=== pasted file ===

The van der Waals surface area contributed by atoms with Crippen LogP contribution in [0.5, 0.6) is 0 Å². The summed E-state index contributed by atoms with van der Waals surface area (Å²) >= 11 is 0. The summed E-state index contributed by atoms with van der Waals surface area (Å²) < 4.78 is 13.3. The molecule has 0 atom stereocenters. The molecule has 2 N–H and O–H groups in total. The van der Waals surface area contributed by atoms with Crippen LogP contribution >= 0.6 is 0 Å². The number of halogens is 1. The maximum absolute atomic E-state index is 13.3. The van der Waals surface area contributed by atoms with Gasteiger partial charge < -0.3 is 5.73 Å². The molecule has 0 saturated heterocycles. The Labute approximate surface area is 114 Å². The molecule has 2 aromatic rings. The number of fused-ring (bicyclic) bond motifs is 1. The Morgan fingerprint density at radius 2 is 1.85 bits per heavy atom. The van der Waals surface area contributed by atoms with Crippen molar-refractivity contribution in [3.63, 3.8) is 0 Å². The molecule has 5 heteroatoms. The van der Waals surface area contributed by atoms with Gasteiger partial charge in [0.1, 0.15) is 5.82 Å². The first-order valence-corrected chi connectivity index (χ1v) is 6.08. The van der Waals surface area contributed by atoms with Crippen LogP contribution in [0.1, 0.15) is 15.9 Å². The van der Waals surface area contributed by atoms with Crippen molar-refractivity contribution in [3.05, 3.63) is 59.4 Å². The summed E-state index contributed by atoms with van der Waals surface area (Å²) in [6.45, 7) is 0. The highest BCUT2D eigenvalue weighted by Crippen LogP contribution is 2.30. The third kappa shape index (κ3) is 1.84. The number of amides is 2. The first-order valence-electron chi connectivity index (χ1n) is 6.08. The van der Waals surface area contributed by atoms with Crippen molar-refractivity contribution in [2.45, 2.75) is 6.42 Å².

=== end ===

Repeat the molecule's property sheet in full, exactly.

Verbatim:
The van der Waals surface area contributed by atoms with Crippen LogP contribution in [0.5, 0.6) is 0 Å². The summed E-state index contributed by atoms with van der Waals surface area (Å²) >= 11 is 0. The summed E-state index contributed by atoms with van der Waals surface area (Å²) < 4.78 is 13.3. The molecule has 0 atom stereocenters. The molecule has 2 N–H and O–H groups in total. The van der Waals surface area contributed by atoms with Crippen LogP contribution >= 0.6 is 0 Å². The number of halogens is 1. The maximum absolute atomic E-state index is 13.3. The van der Waals surface area contributed by atoms with Gasteiger partial charge < -0.3 is 5.73 Å². The molecule has 0 saturated heterocycles. The Labute approximate surface area is 114 Å². The molecule has 2 aromatic rings. The number of fused-ring (bicyclic) bond motifs is 1. The Morgan fingerprint density at radius 2 is 1.85 bits per heavy atom. The van der Waals surface area contributed by atoms with Crippen molar-refractivity contribution in [3.63, 3.8) is 0 Å². The molecule has 5 heteroatoms. The van der Waals surface area contributed by atoms with Gasteiger partial charge in [0.1, 0.15) is 5.82 Å². The first-order valence-corrected chi connectivity index (χ1v) is 6.08. The van der Waals surface area contributed by atoms with Crippen LogP contribution in [0.1, 0.15) is 15.9 Å². The van der Waals surface area contributed by atoms with Crippen molar-refractivity contribution in [3.05, 3.63) is 59.4 Å². The summed E-state index contributed by atoms with van der Waals surface area (Å²) in [6.45, 7) is 0. The highest BCUT2D eigenvalue weighted by Crippen LogP contribution is 2.30. The third kappa shape index (κ3) is 1.84. The number of amides is 2. The first-order valence-electron chi connectivity index (χ1n) is 6.08. The van der Waals surface area contributed by atoms with Crippen molar-refractivity contribution in [2.45, 2.75) is 6.42 Å².